Will the film adaptation of Loung Ung’s FIRST THEY KILLED MY FATHER do the heavy lifting of the memoir?



Regardless of your opinion of the Hollywood celebrity, Angelina Jolie’s latest cinematic offering from the director’s chair might just be worth watching. Netflix will release her cinematic version of Loung Ung’s First They Killed My Father: A Daughter of Cambodia Remembers on September 17. It is not her first time bringing a book to the silver screen but what makes this film different will hopefully be Jolie’s ability to see the historical lessons Ung’s book inspires. Even moreso, let’s hope the cinematic and/or film version inspires us to see the connections to today’s American climate.

Originally published as a memoir of the Khmer Rouge’s genocide in Cambodia, the movie comes to us in the form of a biographical historical thriller. More important than the celebrity behind the camera, however, Americans don’t often hear—much less think— about the Khmer Rouge’s genocidal sweep through Cambodia from 1975 to 1979. Few of us remember or even know that they are rumored to have killed up to a quarter of the nation’s population. Seventeen years ago we were reminded of the atrocities when Ung’s memoir hit bookstore shelves. It’s time to check it out again.

At the book’s beginning we learn how America’s bombing of Cambodian borders to destroy neighboring Vietnamese military bases fanned the flames of Cambodia’s civil war, already brewing for decades when the Khmer Rouge deposed the Lon Nol government, which Ung’s father worked for.

Khmer Rouge, an army of impoverished, generally uneducated Cambodians, formed a government called the Angkar, led by Pol Pot, a despot not unlike Uganda’s murderous ruler Idi Amin or China’s Mao Tse Tong. The Angkar executed, starved, and stole from the country’s citizens, forcing them into rural camps, labor camps, and military-training camps. The Angkar purged the country of technology such as radios, televisions, watches, and eight-track players. It denied other indications of social class such as jewelry, education, and money. It spread anti-American, -Vietnamese, and -Chinese propaganda throughout the camps and wrote songs deifying Pol Pot. Ung’s details about those camps in which kids and young adults were forced to see the songs will ripple your skin with goosebumps.

“‘The soldiers walked around the neighborhood, knocking on all the doors, telling people to leave. Those who refused were shot dead right on their doorsteps,’” Ung’s father tells her. Her family, a middle-class Cambodian family with seven children, was forced to leave their home, the capital city of Phnom Penh, and relocated to various types of camps. Instant death would have been imminent if any family members inadvertently revealed anything that bespoke their middle-class status (anathema to this supposedly Communist movement) and connection to the former Lon Nol government.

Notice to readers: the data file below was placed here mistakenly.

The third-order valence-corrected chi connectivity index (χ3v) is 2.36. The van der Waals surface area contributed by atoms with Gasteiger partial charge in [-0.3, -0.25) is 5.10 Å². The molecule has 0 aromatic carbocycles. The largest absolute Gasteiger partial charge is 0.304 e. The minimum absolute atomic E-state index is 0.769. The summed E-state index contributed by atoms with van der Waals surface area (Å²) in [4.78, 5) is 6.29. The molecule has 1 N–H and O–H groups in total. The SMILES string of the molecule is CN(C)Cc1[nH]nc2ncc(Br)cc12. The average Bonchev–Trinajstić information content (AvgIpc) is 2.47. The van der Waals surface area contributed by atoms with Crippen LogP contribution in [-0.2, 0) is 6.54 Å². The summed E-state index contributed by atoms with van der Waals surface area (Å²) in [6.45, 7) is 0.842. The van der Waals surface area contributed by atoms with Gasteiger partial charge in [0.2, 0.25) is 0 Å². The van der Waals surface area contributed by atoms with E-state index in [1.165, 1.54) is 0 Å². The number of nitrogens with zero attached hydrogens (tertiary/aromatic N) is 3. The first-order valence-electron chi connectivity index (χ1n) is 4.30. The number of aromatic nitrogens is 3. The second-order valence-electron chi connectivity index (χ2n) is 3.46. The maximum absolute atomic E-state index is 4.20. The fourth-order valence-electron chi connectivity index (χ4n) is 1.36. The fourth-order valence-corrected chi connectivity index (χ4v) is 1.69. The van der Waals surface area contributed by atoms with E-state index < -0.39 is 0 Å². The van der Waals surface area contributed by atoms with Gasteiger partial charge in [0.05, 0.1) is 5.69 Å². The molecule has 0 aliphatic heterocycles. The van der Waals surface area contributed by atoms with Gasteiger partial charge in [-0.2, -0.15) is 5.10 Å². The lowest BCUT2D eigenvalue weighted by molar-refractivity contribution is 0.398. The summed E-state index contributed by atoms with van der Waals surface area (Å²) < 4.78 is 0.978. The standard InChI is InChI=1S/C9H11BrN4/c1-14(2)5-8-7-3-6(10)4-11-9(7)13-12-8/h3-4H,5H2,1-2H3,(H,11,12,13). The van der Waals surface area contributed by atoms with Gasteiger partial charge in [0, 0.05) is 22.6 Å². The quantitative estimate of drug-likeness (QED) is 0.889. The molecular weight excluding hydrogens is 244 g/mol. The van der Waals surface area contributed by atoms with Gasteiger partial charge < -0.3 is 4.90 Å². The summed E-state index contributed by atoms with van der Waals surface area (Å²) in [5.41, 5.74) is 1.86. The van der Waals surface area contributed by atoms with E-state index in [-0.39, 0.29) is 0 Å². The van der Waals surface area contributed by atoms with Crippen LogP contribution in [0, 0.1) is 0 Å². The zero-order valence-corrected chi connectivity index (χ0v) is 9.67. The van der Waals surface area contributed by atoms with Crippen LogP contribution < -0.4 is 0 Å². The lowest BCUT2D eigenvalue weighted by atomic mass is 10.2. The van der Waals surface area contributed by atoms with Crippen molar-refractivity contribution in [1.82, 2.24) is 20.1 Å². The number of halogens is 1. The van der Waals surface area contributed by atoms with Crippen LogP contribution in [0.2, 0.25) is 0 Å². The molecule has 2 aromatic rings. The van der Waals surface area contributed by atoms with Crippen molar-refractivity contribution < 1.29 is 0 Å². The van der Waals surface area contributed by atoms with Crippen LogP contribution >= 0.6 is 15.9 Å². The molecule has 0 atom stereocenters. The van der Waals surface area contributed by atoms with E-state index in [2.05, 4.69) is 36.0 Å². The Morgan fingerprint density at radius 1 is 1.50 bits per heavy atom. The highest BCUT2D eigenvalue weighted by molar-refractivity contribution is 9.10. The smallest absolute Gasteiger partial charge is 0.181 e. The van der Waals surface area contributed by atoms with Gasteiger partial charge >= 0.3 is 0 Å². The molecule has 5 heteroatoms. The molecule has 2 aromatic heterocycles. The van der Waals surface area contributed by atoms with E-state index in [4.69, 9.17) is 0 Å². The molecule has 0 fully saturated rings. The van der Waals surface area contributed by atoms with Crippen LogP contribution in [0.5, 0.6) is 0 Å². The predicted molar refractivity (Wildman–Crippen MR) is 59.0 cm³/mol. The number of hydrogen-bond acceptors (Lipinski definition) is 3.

A reader wouldn’t be hard-pressed to find at least thread connections to the xenophobia, racism, sexism, etc. that has characterized many recent American news reports. The us-versus-them propaganda, the fault-finding in harmless characteristics, the incitement of angry and uneducated masses of the Khmer Rouge People indicate a country in crises. That’s only exacerbated when its people, encouraged to spy and tattle on others, grew suspicious of each other. The mother, for instance, has to live an all-but-mute life in the refugee camp because of her Chinese accent.
An odor of nationalism wafts from the pages of First They Killed My Father. It reminds us that racism isn’t something brought with babies into the world; it’s taught and reinforced by society. That’s why it’s possible for five-year-old Loung to find false security in believing that bad people look one way and good guys look another.

Ung writes: “Many have almond-shaped eyes, thin noses, and light skin, which suggests they might be of Chinese descent. Pure Khmer have curly black hair, flat noses, full lips, and dark chocolate skin.” (In Asian culture noses without bridges are considered inferior and, of course, the darker your skin the more maligned you’ll be.)

The new regime has no law and order and executes helter skelter. “‘The Khmer Rouge are executing people perceived to be a threat against the Angkar,” the father tells his family. “Anyone can be viewed as a threat … monks, doctors, nurses, artists, teachers, students—even people who wear glasses.” Why eyeglasses? Well, as the cliché goes, eyeglasses demonstrate intelligence. As dictators from Pol Pot to Fidel Castro know, an educated population threatens tyrannical rule.

The Khmer Rouge’s genocide came to a close when the Vietnamese, whom Cambodians were brainwashed into thinking were the enemy, entered the country and began rescuing citizens such as the five remaining Ung family members. The Youns (an ethnic slur for Vietnamese) smiled, talked to children, and sometimes patted them on the head, Loung wrote, saying they were not the “devils” she’d been taught they were. They freed their neighbors from the camps and quelled the Khmer Rouge.

It’s a curious thought to see how Jolie will handle the transition from memoir to Netflix Original movie. Until it’s September 17 release, though, you can learn more about Cambodia in the movie The Killing Fields (not to be confused with the Discovery series). To find out more about America’s connection to it, check out Noam Chomsky’s thoughts on the matter and why The Daily Beast claims both sides got Cambodia wrong.

Nichole L. Reber picked up a love for world lit by living in countries around the globe. She’s a nonfiction writer and her award-winning work has been in World Literature Today, Ploughshares, The Rumpus, Lunchticket, and elsewhere. Read her stories on a Chinese cult, wearing hijab in India, and getting kidnapped in Peru at http://www.nicholelreber.com/.